I mean, yeah, Kenny Rogers…bases loaded, ball four, I get it. Believe me I get it. But he really did help there for a while. I wouldn’t have cast the one Hall of Fame vote he got, but I’m not going to scream that he accumulated one.

Armando Benitez would be remembered as an outstanding Met reliever if not for the handful of times he managed to be incredibly dreadful, which, given his job description, were always when it mattered most. So I’ll conveniently skip over crucial territory and give Armando and his one inexplicable vote received their due, not for all the saves he piled up (which are usually written off as culled in pressure-free situations, though that’s not an entirely fair characterization), but in honor of one appearance that stays with me because it was so much fun to witness.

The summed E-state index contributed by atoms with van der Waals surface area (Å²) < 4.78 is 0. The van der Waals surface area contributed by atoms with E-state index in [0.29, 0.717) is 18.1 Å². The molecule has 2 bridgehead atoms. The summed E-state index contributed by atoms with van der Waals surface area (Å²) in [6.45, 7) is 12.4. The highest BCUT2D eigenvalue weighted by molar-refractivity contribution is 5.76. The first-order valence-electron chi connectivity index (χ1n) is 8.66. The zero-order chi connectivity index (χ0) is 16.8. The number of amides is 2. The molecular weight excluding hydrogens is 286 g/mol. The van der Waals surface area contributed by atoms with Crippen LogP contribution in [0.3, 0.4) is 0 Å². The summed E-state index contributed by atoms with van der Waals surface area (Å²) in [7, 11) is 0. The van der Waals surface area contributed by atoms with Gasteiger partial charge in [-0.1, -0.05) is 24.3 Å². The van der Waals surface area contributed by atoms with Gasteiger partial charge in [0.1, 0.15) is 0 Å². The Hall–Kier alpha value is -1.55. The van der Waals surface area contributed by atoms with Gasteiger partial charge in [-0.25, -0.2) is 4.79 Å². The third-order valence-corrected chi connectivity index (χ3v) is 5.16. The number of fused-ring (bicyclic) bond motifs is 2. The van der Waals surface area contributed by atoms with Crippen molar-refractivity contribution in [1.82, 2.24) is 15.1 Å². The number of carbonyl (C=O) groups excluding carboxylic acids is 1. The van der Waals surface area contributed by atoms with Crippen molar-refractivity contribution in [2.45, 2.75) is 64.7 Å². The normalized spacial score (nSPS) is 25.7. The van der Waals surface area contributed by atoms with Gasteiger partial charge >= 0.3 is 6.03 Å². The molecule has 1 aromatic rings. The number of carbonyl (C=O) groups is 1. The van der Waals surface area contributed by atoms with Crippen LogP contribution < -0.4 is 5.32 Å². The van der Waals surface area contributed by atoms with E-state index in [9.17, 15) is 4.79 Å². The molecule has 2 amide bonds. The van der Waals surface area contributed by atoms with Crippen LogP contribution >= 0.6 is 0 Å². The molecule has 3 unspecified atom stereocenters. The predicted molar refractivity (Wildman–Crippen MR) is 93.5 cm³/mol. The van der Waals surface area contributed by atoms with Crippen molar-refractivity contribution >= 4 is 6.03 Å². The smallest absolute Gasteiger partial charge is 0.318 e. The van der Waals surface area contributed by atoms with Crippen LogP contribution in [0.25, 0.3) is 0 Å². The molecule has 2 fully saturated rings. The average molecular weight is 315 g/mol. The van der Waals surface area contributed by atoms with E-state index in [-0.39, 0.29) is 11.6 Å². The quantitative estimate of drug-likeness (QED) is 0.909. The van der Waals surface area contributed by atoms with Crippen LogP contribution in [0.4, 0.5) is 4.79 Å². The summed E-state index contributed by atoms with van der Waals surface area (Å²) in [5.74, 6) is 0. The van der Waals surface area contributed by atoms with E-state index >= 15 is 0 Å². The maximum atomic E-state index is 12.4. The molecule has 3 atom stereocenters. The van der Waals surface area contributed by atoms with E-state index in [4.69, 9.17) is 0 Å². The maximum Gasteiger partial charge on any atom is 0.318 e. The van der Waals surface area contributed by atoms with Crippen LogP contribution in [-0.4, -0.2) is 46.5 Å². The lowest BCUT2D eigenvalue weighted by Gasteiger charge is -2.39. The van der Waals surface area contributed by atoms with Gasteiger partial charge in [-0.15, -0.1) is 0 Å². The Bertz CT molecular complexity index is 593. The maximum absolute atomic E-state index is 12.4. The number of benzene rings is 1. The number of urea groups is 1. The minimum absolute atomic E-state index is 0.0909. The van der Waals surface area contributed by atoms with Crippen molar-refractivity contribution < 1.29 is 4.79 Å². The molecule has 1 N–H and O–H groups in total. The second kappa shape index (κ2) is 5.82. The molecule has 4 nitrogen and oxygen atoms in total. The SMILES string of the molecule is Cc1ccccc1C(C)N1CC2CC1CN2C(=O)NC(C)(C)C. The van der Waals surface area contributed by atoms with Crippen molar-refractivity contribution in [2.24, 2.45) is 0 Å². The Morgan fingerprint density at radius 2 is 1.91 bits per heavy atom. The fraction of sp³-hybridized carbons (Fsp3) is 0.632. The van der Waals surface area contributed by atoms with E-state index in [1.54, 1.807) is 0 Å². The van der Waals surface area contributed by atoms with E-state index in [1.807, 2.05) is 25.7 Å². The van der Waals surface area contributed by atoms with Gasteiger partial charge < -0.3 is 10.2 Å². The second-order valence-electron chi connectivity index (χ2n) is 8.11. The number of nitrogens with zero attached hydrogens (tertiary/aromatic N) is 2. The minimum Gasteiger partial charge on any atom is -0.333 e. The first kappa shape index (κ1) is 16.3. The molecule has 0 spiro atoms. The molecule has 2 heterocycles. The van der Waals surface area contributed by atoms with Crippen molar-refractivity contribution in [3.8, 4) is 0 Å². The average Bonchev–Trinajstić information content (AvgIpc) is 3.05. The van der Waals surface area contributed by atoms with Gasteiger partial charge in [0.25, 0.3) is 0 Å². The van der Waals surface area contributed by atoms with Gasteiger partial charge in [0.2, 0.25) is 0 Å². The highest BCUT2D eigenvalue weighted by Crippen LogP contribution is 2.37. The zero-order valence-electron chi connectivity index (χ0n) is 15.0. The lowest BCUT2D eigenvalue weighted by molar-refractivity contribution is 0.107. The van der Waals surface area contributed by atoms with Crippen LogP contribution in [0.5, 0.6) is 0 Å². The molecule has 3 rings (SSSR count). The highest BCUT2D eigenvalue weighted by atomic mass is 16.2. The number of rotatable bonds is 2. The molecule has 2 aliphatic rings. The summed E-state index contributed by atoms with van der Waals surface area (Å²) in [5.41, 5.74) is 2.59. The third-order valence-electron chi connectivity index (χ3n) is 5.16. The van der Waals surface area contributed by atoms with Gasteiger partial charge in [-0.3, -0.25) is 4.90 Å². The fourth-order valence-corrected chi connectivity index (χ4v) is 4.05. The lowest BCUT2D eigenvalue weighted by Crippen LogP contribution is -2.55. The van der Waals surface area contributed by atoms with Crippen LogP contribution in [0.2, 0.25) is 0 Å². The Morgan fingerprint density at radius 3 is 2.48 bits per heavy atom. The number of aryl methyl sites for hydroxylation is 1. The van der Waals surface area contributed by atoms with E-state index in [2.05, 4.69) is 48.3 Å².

At Shea in June of 1999, when every game was already important to the Mets breaking their eleven-year playoff drought, Benitez was brought on to protect a 4-2 lead against the Marlins. He retired the order in the top of the eighth. The Mets then went about tacking on runs in the home half of the inning. Benitez seemed poised to exit in favor of a pinch-hitter and ultimately John Franco, but with the score jacked up to 7-2, two on and nobody out, Bobby V said, essentially, “what the hell?” and let his hard-throwing reliever bat.